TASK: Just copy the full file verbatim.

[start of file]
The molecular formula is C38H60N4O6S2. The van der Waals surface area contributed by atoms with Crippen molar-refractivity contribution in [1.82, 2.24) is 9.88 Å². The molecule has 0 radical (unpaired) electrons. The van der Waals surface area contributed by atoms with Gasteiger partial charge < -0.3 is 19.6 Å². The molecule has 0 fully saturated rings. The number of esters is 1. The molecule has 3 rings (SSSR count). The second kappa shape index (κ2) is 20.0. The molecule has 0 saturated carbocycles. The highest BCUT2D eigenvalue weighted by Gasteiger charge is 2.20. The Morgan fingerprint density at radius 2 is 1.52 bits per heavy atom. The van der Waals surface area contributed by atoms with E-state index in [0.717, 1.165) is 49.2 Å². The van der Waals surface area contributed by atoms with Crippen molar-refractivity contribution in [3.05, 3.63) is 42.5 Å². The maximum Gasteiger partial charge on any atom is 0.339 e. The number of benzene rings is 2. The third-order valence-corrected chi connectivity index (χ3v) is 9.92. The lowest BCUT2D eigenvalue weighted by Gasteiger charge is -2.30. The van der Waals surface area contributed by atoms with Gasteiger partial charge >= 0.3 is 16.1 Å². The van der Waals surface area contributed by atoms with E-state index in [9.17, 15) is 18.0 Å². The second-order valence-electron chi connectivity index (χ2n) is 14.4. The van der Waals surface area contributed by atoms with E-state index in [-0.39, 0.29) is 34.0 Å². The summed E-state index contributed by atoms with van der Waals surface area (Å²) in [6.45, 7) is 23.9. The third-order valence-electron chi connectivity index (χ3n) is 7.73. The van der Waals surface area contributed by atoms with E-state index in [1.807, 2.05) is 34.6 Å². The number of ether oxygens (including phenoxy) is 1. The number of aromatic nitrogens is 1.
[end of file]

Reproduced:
The molecular formula is C38H60N4O6S2. The van der Waals surface area contributed by atoms with Crippen molar-refractivity contribution in [1.82, 2.24) is 9.88 Å². The molecule has 0 radical (unpaired) electrons. The van der Waals surface area contributed by atoms with Gasteiger partial charge < -0.3 is 19.6 Å². The molecule has 0 fully saturated rings. The number of esters is 1. The molecule has 3 rings (SSSR count). The second kappa shape index (κ2) is 20.0. The molecule has 0 saturated carbocycles. The highest BCUT2D eigenvalue weighted by Gasteiger charge is 2.20. The Morgan fingerprint density at radius 2 is 1.52 bits per heavy atom. The van der Waals surface area contributed by atoms with E-state index in [0.717, 1.165) is 49.2 Å². The van der Waals surface area contributed by atoms with Crippen molar-refractivity contribution in [3.05, 3.63) is 42.5 Å². The maximum Gasteiger partial charge on any atom is 0.339 e. The number of benzene rings is 2. The third-order valence-corrected chi connectivity index (χ3v) is 9.92. The lowest BCUT2D eigenvalue weighted by Gasteiger charge is -2.30. The van der Waals surface area contributed by atoms with Gasteiger partial charge >= 0.3 is 16.1 Å². The van der Waals surface area contributed by atoms with E-state index in [9.17, 15) is 18.0 Å². The second-order valence-electron chi connectivity index (χ2n) is 14.4. The van der Waals surface area contributed by atoms with E-state index in [-0.39, 0.29) is 34.0 Å². The summed E-state index contributed by atoms with van der Waals surface area (Å²) in [6.45, 7) is 23.9. The third-order valence-electron chi connectivity index (χ3n) is 7.73. The van der Waals surface area contributed by atoms with E-state index in [1.807, 2.05) is 34.6 Å². The number of ether oxygens (including phenoxy) is 1. The number of aromatic nitrogens is 1.